Baseline characteristics of subjects with defined MetS compared to subjects with no risk factors for MetS (Table 1) were analyzed using Mann–Whitney U test (numerical variables) or chi-square test (categorical variables).

Table 1

Table 1

Multivariate Cox proportional hazards regression model with age as time scale was used to assess three aspects of the MetS: risk of developing T2DM and CVD in women defined with MetS compared to women not defined with the syndrome; risk associated with the individual MetS risk factors and subsequent T2DM or CVD (Fig. 2); risk of developing T2DM and CVD in women with defined MetS, in women with central obesity, and up to one additional MetS risk factor, but not defined with MetS, and in women with other risk factors for MetS than central obesity. Women holding no risk factors for MetS were used as the reference group (Fig. 4A). Categorical variables included in all multivariate Cox proportional hazard regression models were current smoking (yes/no), current alcohol consumption (<7 vs ≥7 drinks/wk), and physical activity other than walking (<2 vs ≥2 sessions/wk). The Cox proportional hazard regression model was further used to assess the risk of T2DM and CVD based on the cumulative number of metabolic risk factors (1–5), where subjects with no MetS risk factors were used as reference group (Fig. 4B). Incidence rates were calculated for all groups (Table 2) as incidence per 1000 person-years.

Figure 2

Figure 2

Table 2

Table 2

PCA (Fig. 3A) was computed from C/P ratio, BMI, triglycerides, HDL cholesterol, fasting glucose, systolic BP, diastolic BP, smoking status, alcohol consumption, physical activity, low-density lipoprotein (LDL) cholesterol, total cholesterol, white blood cell count (WBC), alanine-aminotransferase (ALAT), and aspartate-aminotransferase (ASAT). All variables were assessed for normality, and C/P ratio, BMI, and triglyceride levels were log-transformed to ensure normality in the data distribution. Subjects with a WBC serum levels >109 cells/L, or ALAT or ASAT levels >50 mmol/L, were excluded from the PCA (n = 161) to secure a representative presentation of the metabolic risk factor distribution in the cohort, so that subjects with extreme WBC, ALAT, and ASAT values would not distort the analysis. After centering and scaling the data, we obtained the principal components (PCs) describing the systematic variation in data across the 15 variables, hence revealing the metabolic profiles in the dataset. The differences between the PC1 components of the four groups were compared using one-way analysis of variance with 95% confidence limits. Tukey's test was applied as post hoc analysis to determine pairwise differences between groups (Fig. 3B). The relationship between subjects defined with MetS compared to the 3 non-MetS subgroups was also analyzed using a Kruskal–Wallis test (Supplemental Digital Content 1, For P values less than 0.05, a post hoc test for pairwise comparison of subgroups, according to Conover,[20] was performed.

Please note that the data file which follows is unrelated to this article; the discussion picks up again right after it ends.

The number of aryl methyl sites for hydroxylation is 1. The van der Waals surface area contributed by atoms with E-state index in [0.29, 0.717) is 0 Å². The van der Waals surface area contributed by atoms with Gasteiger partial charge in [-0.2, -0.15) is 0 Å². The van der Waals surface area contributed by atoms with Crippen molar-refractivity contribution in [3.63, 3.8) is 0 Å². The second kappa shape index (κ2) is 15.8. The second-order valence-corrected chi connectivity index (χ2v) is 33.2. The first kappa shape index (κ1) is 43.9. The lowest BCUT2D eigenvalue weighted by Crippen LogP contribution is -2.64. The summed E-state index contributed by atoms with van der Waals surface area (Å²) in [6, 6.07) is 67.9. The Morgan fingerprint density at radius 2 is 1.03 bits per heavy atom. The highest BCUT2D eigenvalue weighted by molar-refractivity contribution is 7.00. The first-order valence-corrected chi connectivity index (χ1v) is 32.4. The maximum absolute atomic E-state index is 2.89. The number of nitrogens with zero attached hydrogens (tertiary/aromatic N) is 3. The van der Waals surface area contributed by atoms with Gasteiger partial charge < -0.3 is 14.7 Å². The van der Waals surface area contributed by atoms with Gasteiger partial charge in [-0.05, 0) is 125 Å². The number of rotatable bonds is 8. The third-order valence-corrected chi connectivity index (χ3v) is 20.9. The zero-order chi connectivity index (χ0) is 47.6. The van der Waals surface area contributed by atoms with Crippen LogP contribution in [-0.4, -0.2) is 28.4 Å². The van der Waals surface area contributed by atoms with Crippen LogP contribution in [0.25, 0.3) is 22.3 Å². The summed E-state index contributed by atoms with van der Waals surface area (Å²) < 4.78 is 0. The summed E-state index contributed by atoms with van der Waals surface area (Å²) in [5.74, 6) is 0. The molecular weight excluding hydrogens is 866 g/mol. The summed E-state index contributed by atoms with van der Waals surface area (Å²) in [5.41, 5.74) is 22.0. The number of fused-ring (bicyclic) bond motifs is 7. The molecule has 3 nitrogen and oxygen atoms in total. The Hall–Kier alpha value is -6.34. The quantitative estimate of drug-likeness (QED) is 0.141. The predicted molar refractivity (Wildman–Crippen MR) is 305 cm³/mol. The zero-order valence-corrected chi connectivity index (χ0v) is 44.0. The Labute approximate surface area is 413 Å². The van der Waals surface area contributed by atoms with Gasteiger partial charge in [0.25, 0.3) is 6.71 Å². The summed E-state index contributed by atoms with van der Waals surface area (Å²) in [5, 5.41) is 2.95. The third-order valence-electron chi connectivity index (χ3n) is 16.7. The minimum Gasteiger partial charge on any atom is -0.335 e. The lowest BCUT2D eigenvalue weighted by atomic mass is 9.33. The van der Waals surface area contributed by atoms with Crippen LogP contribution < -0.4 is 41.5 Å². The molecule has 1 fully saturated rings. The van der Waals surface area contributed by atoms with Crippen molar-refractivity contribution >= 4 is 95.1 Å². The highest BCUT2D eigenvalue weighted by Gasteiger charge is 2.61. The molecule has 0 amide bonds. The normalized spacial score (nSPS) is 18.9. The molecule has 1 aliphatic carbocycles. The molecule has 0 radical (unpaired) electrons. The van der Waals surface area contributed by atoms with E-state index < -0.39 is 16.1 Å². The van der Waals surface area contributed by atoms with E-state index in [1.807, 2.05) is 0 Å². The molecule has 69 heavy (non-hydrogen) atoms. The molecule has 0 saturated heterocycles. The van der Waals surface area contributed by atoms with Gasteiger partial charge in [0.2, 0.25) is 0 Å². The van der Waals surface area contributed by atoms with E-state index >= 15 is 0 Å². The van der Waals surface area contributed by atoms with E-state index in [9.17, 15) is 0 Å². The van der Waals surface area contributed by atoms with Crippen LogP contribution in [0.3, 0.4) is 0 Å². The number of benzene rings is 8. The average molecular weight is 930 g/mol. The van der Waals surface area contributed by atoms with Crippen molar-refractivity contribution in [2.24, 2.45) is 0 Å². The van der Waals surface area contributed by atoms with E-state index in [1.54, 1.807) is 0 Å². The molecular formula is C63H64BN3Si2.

Figure 3

Figure 3

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3 Results

3.1 Metabolic syndrome in elderly women

Among the elderly women in the PERF cohort, we found that 20.9% were defined having MetS (n = 818) (Table 1). The demographic characteristics, education level, and lifestyle did not vary among subjects with MetS and controls except for physical activity level, which was greater in the control group (P < 0.001).

Serum LDL and total cholesterol, which are lipid parameters not used in the MetS definition, varied significantly between the two groups (P < 0.001 and P = 0.007, respectively). This was also the case for WBC and the liver function markers ALAT and ASAT (P < 0.001 for all three variables).

We found a 3.6-fold increased risk of developing T2DM (hazard ratio (HR) = 3.63, 95% confidence interval: [2.93–4.48]) and a 1.3-fold increased risk of a CVD event (HR = 1.29 [1.16–1.43]) after 12.7 ± 3.0 years of follow-up for subjects with MetS compared to controls without defined MetS. Given the strong effects of MetS on disease risk, we further investigated the relationship between the individual MetS risk factors and subsequent T2DM or CVD events (Fig. 2).